When Congress returns in early September, Republicans and Democrats will only have a few short weeks to raise the debt ceiling. House Speaker Paul Ryan (R-Wis.) faces a problem: The gap between what House conservatives want for raising the debt limit and what they can actually get is looking increasingly vast ― and Ryan may pay a price if he simply turns to Democrats and passes a clean raise to the government’s borrowing authority.
House Freedom Caucus Chairman Mark Meadows (R-N.C.) told HuffPost this week that conservatives have proposed a menu of options to GOP leadership. Their ideas include adding debt prioritization language to a limit increase, which would prioritize Treasury debt payments ahead of other spending, and codifying the Trump administration’s informal rule ― one regulation in, two out. Freedom Caucus Republicans are also open to making around $250 billion in mandatory spending cuts, as well as attaching a debt ceiling raise to their health care bill.
But none of those options are looking all that likely, with any borrowing limit increase needing the sign-off of at least eight Senate Democrats. And with Republicans controlling Congress and the White House, there’s little incentive for Democrats to give Republicans any concession.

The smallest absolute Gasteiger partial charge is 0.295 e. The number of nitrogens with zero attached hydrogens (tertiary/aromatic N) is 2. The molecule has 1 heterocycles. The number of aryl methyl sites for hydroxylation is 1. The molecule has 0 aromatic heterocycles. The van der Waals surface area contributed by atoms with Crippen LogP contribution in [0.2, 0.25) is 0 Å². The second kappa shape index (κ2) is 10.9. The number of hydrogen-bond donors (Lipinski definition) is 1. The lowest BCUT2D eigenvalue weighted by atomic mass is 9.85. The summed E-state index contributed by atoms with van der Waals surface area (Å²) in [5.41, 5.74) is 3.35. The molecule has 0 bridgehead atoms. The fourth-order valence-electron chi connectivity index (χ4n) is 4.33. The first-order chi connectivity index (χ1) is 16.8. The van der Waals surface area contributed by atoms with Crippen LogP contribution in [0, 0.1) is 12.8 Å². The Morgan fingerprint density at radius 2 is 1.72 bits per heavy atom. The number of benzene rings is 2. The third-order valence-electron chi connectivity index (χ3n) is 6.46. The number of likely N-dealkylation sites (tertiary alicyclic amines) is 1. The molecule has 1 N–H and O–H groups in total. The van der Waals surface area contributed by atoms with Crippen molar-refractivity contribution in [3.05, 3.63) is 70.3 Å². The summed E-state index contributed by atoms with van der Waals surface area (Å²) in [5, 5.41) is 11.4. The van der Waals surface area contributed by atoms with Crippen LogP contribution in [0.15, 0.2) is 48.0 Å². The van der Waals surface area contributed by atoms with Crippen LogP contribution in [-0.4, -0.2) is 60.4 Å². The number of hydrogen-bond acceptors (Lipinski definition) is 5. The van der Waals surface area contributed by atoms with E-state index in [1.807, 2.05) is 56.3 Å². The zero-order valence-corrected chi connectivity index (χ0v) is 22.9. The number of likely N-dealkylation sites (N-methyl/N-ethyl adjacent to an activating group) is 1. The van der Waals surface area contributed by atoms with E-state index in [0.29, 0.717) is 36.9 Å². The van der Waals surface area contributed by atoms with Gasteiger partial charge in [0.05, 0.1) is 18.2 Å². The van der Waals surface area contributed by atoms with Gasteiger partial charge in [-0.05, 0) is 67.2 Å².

If anything, Democratic aides insist, it’s Republicans who will have to give in to Democratic demands. One possible option would be to couple the debt ceiling with funds to reimburse health insurance companies serving poor customers. The Trump administration has threatened to withhold those funds, which were promised to insurance companies as part of the Affordable Care Act, but Congress could guarantee the payments.
One senior Democratic aide told HuffPost that negotiations haven’t really begun at this point, but a lot of Democratic members are uneasy about approving more debt only to allow Republicans to cut taxes for the wealthy as a result. At this point, another senior aide said, Democrats are taking a “wait and see” approach.
Ryan’s office said it’s too early to comment on the negotiations or his position on the debt ceiling. But there’s a growing sense among conservatives that Ryan’s position is more tenuous than he anticipates, especially if he passes a clean debt ceiling raise with the help of almost every Democrat and a small coalition of Republicans.
“It would be extremely difficult for a Republican speaker to put forward a clean debt ceiling and look his conference in the face and believe he’s done a job well done,” Meadows told HuffPost.
What exactly that means is unclear ― Meadows wouldn’t say more. But Republicans speaking on the condition of anonymity were more candid, with one member saying that if Ryan puts forward a clean debt ceiling raise, “it becomes the start of the end for the Ryan speakership.”